The app portal will allow patients access to their medical records and also comes with a triage feature to assess early symptoms and how to access help if need be. 

Olokode also says the company is looking to create location-specific guides to help through the period and with difficult subjects like stocking on food supplies in a country where many have to go out daily in order to feed, and power outages are a constant. 

With its digital data collection platform in use across 150 hospital facilities in the country, they are also gearing to serve as a data point for the Nigeria Center for Disease Control and every other government organisation monitoring the situation in the country. 

For LifeBank, which launched five years ago to aggregate supply and transport blood to those who need it the most and has since added oxygen to its list of medical supplies, the times have presented a new challenge and they are accepting the gauntlet positioning themselves to become one of Nigeria’s comprehensive databases for emergency medical supplies and logistics.

The company has begun curating a database of ventilators, respirators and ICU beds spaces to support COVID-19 efforts in Nigeria. As with blood and oxygen supply, the information will assist medical health facilities provide life-saving care to admitted patients with severe symptoms. 

Learning when classrooms shut down

In Lagos and South Africa, Kenya and in many other African countries where COVID-19 cases have been reported, schools across all levels have closed indefinitely. Globally, over 1 billion learners have been affected in around 124 countries. 

This presents an opportunity for digital learning platforms and tools to thrive although data costs and internet access can quickly become a hindrance to their adoption especially in such a time when the global economy is being impacted by the pandemic and job security hangs by a thread. 

“We are hoping for a Corona boost,” Sam Rich, CEO at eLimu told TechCabal, “but to be honest, we haven’t seen it yet.”

But, it might be too early to tell. Pre-university level schools in Kenya were shut down only last Wednesday and universities on Friday and despite the numbers having gone down since then, users appear to be spending longer time now on the platform. 

“We are seeing the site is more sticky, there are users that are staying on it all day,” Rich said.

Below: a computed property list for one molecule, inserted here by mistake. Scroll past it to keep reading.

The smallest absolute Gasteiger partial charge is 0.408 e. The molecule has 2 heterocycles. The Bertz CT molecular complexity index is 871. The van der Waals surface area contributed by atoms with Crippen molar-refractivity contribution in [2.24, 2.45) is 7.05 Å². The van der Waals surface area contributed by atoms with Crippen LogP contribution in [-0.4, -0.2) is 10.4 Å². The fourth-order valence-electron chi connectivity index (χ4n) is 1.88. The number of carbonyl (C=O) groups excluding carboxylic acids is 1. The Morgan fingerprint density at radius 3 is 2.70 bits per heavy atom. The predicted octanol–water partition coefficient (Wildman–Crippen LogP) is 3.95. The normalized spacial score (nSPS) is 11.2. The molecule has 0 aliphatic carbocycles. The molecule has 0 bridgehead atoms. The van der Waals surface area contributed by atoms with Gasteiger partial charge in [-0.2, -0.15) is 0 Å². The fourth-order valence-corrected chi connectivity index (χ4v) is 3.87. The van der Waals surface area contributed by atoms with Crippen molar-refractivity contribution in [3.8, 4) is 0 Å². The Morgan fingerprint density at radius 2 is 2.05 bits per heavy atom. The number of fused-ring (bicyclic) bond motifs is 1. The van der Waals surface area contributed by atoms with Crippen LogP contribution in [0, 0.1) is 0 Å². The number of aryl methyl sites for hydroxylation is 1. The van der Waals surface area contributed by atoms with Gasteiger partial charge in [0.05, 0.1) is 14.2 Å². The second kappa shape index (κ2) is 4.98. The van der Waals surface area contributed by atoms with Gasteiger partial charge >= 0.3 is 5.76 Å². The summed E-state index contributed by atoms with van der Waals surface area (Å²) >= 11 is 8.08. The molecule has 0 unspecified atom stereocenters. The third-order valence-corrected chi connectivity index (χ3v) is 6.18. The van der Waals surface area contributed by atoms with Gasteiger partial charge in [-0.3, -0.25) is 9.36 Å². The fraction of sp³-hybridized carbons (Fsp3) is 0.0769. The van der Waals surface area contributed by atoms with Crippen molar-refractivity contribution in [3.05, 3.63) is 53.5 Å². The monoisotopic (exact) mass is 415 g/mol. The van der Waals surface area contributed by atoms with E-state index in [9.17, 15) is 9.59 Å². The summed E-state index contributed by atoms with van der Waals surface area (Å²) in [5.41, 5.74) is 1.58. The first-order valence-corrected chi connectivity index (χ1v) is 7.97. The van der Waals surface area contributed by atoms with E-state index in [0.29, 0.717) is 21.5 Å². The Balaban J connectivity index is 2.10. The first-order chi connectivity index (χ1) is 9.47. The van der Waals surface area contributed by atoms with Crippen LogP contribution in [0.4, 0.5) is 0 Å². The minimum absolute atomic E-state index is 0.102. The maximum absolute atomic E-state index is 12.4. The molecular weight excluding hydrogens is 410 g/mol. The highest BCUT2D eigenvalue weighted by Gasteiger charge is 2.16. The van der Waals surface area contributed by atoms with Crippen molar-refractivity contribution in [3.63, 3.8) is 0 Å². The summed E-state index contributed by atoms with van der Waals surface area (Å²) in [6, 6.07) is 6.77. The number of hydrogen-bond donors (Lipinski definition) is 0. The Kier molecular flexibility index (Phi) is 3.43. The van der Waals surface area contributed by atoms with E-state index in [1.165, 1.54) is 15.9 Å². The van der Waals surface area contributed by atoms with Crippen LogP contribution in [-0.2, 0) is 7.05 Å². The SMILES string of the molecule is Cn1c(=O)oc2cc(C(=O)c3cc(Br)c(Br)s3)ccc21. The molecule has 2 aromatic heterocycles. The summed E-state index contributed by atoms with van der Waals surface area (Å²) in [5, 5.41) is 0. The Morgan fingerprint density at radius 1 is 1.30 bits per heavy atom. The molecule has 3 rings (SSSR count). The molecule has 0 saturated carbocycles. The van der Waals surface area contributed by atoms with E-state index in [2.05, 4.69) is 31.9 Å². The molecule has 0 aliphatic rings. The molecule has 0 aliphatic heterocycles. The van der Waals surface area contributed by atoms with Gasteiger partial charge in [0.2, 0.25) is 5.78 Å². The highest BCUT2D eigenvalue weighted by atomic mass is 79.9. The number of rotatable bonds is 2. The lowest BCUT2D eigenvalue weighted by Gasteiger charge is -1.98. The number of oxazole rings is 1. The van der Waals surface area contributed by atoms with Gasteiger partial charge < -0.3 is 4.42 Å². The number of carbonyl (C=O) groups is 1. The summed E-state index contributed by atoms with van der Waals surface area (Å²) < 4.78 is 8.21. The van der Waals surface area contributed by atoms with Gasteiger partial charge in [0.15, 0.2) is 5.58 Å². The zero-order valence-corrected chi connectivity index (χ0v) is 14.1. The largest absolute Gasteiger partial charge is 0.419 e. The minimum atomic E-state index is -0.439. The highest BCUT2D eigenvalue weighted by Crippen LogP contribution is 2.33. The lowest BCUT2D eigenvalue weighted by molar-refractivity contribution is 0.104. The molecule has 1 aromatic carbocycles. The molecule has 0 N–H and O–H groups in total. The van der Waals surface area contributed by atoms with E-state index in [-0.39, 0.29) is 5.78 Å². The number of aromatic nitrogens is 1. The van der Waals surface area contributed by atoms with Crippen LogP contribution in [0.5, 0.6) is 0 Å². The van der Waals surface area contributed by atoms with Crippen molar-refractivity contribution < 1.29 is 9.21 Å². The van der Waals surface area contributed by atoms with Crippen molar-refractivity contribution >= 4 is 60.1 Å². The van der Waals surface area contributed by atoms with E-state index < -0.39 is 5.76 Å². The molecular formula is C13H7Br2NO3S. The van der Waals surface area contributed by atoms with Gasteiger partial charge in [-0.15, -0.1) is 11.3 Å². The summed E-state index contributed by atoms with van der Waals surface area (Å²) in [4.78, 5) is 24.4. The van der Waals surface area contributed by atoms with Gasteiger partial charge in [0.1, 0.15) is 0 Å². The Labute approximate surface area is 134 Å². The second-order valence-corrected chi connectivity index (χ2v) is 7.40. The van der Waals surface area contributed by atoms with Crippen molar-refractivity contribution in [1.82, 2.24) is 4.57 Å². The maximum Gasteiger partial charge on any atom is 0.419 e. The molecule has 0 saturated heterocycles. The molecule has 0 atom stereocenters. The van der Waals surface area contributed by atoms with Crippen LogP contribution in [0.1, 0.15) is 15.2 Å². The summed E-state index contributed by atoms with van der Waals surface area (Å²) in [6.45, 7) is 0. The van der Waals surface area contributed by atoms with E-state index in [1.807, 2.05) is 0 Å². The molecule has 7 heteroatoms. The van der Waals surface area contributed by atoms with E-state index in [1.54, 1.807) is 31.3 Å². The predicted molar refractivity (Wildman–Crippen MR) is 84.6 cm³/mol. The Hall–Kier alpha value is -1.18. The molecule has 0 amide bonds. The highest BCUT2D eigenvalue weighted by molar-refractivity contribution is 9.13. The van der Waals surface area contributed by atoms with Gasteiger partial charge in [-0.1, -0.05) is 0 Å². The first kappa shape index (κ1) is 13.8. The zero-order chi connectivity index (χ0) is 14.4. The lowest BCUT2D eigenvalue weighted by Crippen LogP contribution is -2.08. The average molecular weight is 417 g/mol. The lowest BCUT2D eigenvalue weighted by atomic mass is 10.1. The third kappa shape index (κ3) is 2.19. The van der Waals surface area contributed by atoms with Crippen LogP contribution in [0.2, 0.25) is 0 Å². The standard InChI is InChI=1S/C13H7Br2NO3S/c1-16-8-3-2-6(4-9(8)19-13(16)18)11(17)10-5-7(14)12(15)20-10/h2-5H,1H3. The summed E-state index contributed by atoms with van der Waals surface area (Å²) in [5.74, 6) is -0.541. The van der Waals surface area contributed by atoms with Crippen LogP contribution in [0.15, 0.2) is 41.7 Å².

eLimu plans to subsidise its rates as well as provide some free content within this period where job security hangs on a balance and affording data can quickly become luxury. 

“The good news is that Safaricom is zero rating some traffic, and so we want to talk to them and see if they will do the same for us,” Rich says.

For platforms like uLesson which launched its app recently and consuming content isn’t completely dependent on internet availability, the opportunities are immense now more than ever. 

Like eLimu, uLesson has sought ways to subsidise its pricing, cutting it by almost 60% and will now make the services available to learners across the continent and African diaspora in North America and Europe.

Grocery delivery and logistics

Succor.ng launched last year as a marketplace store congregating supermarts, groceries and restaurants. The platform allows people shop for fresh foods from open air markets around Lagos from tubers of yam to baskets of tomatoes. With its in-app logistics service, riders, operating using the ride-hailing business model, pick up the orders from vendors or in-house errands runners and deliver to the customers where they are. 

With social activities almost at a stand-still in some countries and with Lagos at the edge of a halt, services like this will potentially see an increase in customers and marketplace vendors as well. Already, a lot of restaurants and coffee houses in Lagos are now offering order pickups or off site deliveries as they seek to keep to social distancing injunctions by national health agencies.

Abiodun Fasakin, Senior Executive, Operations at Succor says there are now over 1,000 marketplace vendors on their platform and orders have grown by about 42% since the COVID-19 restrictions.

In South Africa, ecommerce grocery and alcohol retail companies are battling with a spike in orders since President Cyril Ramaphosa declared a national state of disaster lasting for three months if not extended or cancelled on March 15. South Africa’s COVID-19 cases have risen rapidly in the past weeks to 402.

Grocery delivery startup, OneCart, has recorded a 300% jump in order volumes as has Daily Dish, a fresh food delivery startup (150% jump in the week of March 16 over the previous week). 

In spite of these growth and innovation opportunities, projected economic slowdown post-COVID-19 outbreak is still unfolding and will have an impact across various sectors in the coming months. A McKinsey & Company report projects that GDP growth will slow down to 3.18% in 2020 from 3.97% in sub-Saharan Africa with dependencies on China’s recovery and growth rate once the outbreak ebbs. In its worst case scenario projection, China’s GDP growth will slow from 5.99% to 3.82% in 2020.

Slowed down economic growth in turn will reduce purchasing power especially as unemployment is projected to rise sharply as organisation try to stabilise. Some sectors will be worst hit more than others, no doubt, but the opportunities remain to stretch, innovate, test out new products, services and rethink what is possible with the immense wealth of digital.